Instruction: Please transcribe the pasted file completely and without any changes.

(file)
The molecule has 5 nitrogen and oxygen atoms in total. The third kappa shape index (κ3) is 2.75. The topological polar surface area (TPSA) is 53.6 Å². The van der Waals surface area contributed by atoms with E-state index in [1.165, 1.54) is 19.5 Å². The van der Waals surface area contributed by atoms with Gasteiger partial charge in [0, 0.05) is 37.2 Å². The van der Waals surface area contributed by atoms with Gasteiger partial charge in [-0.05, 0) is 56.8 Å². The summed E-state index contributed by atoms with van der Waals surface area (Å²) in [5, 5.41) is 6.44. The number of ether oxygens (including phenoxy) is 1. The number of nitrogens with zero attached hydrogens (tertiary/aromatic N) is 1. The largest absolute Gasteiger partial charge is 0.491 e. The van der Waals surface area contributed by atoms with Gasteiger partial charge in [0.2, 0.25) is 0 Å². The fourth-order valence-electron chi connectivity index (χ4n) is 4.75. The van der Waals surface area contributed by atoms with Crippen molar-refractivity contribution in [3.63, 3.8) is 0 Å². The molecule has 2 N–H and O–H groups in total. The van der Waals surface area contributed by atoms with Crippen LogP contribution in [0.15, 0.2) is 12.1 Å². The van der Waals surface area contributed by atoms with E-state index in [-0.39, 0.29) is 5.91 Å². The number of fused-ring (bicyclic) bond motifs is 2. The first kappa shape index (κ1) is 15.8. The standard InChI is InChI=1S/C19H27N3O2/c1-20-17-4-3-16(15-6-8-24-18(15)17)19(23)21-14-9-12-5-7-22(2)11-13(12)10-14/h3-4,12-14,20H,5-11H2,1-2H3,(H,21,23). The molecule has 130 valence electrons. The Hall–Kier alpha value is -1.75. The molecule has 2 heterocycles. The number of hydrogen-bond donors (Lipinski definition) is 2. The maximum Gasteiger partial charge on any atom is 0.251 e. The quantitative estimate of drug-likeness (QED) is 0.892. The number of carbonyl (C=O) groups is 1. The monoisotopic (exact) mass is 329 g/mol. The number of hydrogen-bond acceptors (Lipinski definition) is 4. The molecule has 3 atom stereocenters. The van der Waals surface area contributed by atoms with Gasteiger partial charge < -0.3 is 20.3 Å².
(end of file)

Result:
The molecule has 5 nitrogen and oxygen atoms in total. The third kappa shape index (κ3) is 2.75. The topological polar surface area (TPSA) is 53.6 Å². The van der Waals surface area contributed by atoms with E-state index in [1.165, 1.54) is 19.5 Å². The van der Waals surface area contributed by atoms with Gasteiger partial charge in [0, 0.05) is 37.2 Å². The van der Waals surface area contributed by atoms with Gasteiger partial charge in [-0.05, 0) is 56.8 Å². The summed E-state index contributed by atoms with van der Waals surface area (Å²) in [5, 5.41) is 6.44. The number of ether oxygens (including phenoxy) is 1. The number of nitrogens with zero attached hydrogens (tertiary/aromatic N) is 1. The largest absolute Gasteiger partial charge is 0.491 e. The van der Waals surface area contributed by atoms with Gasteiger partial charge in [0.2, 0.25) is 0 Å². The fourth-order valence-electron chi connectivity index (χ4n) is 4.75. The van der Waals surface area contributed by atoms with Crippen molar-refractivity contribution in [3.63, 3.8) is 0 Å². The molecule has 2 N–H and O–H groups in total. The van der Waals surface area contributed by atoms with Crippen LogP contribution in [0.15, 0.2) is 12.1 Å². The van der Waals surface area contributed by atoms with E-state index in [-0.39, 0.29) is 5.91 Å². The number of fused-ring (bicyclic) bond motifs is 2. The first kappa shape index (κ1) is 15.8. The standard InChI is InChI=1S/C19H27N3O2/c1-20-17-4-3-16(15-6-8-24-18(15)17)19(23)21-14-9-12-5-7-22(2)11-13(12)10-14/h3-4,12-14,20H,5-11H2,1-2H3,(H,21,23). The molecule has 130 valence electrons. The Hall–Kier alpha value is -1.75. The molecule has 2 heterocycles. The number of hydrogen-bond donors (Lipinski definition) is 2. The maximum Gasteiger partial charge on any atom is 0.251 e. The quantitative estimate of drug-likeness (QED) is 0.892. The number of carbonyl (C=O) groups is 1. The monoisotopic (exact) mass is 329 g/mol. The number of hydrogen-bond acceptors (Lipinski definition) is 4. The molecule has 3 atom stereocenters. The van der Waals surface area contributed by atoms with Gasteiger partial charge < -0.3 is 20.3 Å².